“I applied to many grad schools but it was the diversity of research in the PIBS program at U-M that attracted me,” says Briana. The fact that she’s a three hour drive from her family in Canton, Ohio is a nice perk of attending graduate school in the Midwest, and convenient as well is the fact that the school she chose is one of the best in the country.
“Through my PIBS rotations, I was interested in stem cell biology and regeneration. I rotated through multiple labs and they all had different models for stem cells – cancer, cardiomyocites, and the one I joined, Jason Spence’s lab, focused on differentiating stem cells in a dish into endoderm derived organs. When I joined the lab, I was really interested in deriving a tissue in a dish. This has been one of my goals and I was very excited for the opportunity to pursue it in grad school.”
Brianna’s specific research focuses on creating lung tissue from human stem cells. She explains, “This has been done on a monolayer only and efficiencies for protocol weren’t very good at the time. We wanted to make 3D models so they have structures that are relevant for the lung. We established conditions to make 3D lung tissue in a dish, and this has become a really exciting new model for the field.” This lung model can then allow us to study human lung development and disease including genetic disorders. Briana says, “We can take stem cells from patients and study diseases in a dish to see how tissue develops and what drugs work. We can study induced pulmonary fibrosis, lung cancer, emphysema – there are endless possibilities with this work.”
While finishing her dissertation this year, Briana is pursuing a postdoctoral position in labs involved with biomedical engineering. She describes, “I want to develop my work with tissue culture. I am now interested in using different scaffolds to develop tissues and make them able to be transplanted into a patients. My goal is to stay in academia and do research and teach.”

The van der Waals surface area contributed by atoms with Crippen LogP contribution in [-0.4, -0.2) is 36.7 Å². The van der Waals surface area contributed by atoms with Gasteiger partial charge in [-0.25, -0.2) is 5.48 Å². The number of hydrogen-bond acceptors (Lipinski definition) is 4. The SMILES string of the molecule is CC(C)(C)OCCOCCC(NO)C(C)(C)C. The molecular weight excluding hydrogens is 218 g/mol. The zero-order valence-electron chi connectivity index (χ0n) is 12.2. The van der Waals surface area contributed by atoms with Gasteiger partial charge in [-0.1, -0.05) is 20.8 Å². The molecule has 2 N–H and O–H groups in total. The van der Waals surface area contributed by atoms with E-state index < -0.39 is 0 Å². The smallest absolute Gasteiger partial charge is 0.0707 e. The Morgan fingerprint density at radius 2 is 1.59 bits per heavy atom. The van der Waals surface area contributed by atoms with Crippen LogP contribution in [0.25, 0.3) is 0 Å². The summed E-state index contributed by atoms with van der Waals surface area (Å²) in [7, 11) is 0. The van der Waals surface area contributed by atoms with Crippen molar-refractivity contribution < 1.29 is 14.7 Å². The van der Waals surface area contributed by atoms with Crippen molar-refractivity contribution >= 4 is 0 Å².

Now that Briana is in her last year at U-M, she reflects on that experience: “I’ve had a great experience in grad school. I really like the seminars and workshops available to us, whether they’re about other career opportunities or writing workshops or how to build a resume. There are so many tools and people I can talk to. I feel like I can talk to anyone – from a PI to a grad student – everyone is very open and friendly. That open free environment fosters great collaboration. I’ve never seen a university with so much sharing and collaboration.”
An avid runner, Briana enjoys the variety of running options around Ann Arbor, from short runs near her downtown home to trails and the Huron River nearby. Her marathon training runs are often early, and she’s particularly grateful for the well-lit campus environment. She spends time with friends and enjoys the consistently evolving restaurant scene in Ann Arbor, particularly the chance for happy hours with her lab mates. “My faculty mentor celebrates our successes, taking us out for happy hour when someone publishes a paper or receives funding. He’s been a huge support for me. He lets me come up with my own research ideas, whether small or big. He’s open to what I want to do for my future and is willing to help me in whatever way he can.”
Briana’s been involved in Rackham programs and workshops, really enjoying the What Now? Program to help graduate students explore career options outside of academia. She is also part of the Association of Women in Science (AWIS), through which she’s organized career workshops with support from Rackham staff. “I take advantage of events Rackham puts on. Rackham does such a good job with students.”